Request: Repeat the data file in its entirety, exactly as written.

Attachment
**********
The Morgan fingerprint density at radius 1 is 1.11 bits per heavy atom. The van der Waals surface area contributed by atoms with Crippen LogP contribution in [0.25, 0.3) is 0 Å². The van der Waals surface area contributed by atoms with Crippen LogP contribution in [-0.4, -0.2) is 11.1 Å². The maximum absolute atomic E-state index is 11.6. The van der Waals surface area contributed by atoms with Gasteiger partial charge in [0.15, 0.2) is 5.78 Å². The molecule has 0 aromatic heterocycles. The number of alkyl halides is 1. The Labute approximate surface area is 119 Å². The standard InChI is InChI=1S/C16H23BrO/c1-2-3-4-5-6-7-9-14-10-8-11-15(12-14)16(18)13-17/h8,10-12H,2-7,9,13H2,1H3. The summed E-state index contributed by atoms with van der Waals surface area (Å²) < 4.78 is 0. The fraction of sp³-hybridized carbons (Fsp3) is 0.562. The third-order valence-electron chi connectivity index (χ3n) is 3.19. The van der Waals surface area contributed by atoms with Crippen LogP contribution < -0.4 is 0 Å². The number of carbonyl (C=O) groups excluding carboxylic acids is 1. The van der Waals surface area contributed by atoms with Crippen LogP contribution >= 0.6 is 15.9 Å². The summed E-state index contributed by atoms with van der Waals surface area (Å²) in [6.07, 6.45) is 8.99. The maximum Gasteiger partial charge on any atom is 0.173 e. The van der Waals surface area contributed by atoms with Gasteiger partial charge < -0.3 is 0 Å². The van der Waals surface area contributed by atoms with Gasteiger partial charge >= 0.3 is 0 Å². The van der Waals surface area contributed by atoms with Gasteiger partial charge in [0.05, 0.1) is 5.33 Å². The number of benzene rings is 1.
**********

The Morgan fingerprint density at radius 1 is 1.11 bits per heavy atom. The van der Waals surface area contributed by atoms with Crippen LogP contribution in [0.25, 0.3) is 0 Å². The van der Waals surface area contributed by atoms with Crippen LogP contribution in [-0.4, -0.2) is 11.1 Å². The maximum absolute atomic E-state index is 11.6. The van der Waals surface area contributed by atoms with Gasteiger partial charge in [0.15, 0.2) is 5.78 Å². The molecule has 0 aromatic heterocycles. The number of alkyl halides is 1. The Labute approximate surface area is 119 Å². The standard InChI is InChI=1S/C16H23BrO/c1-2-3-4-5-6-7-9-14-10-8-11-15(12-14)16(18)13-17/h8,10-12H,2-7,9,13H2,1H3. The summed E-state index contributed by atoms with van der Waals surface area (Å²) < 4.78 is 0. The fraction of sp³-hybridized carbons (Fsp3) is 0.562. The third-order valence-electron chi connectivity index (χ3n) is 3.19. The van der Waals surface area contributed by atoms with Crippen LogP contribution < -0.4 is 0 Å². The number of carbonyl (C=O) groups excluding carboxylic acids is 1. The van der Waals surface area contributed by atoms with Crippen LogP contribution >= 0.6 is 15.9 Å². The summed E-state index contributed by atoms with van der Waals surface area (Å²) in [6.07, 6.45) is 8.99. The maximum Gasteiger partial charge on any atom is 0.173 e. The van der Waals surface area contributed by atoms with Gasteiger partial charge < -0.3 is 0 Å². The van der Waals surface area contributed by atoms with Gasteiger partial charge >= 0.3 is 0 Å². The van der Waals surface area contributed by atoms with Gasteiger partial charge in [0.05, 0.1) is 5.33 Å². The number of benzene rings is 1.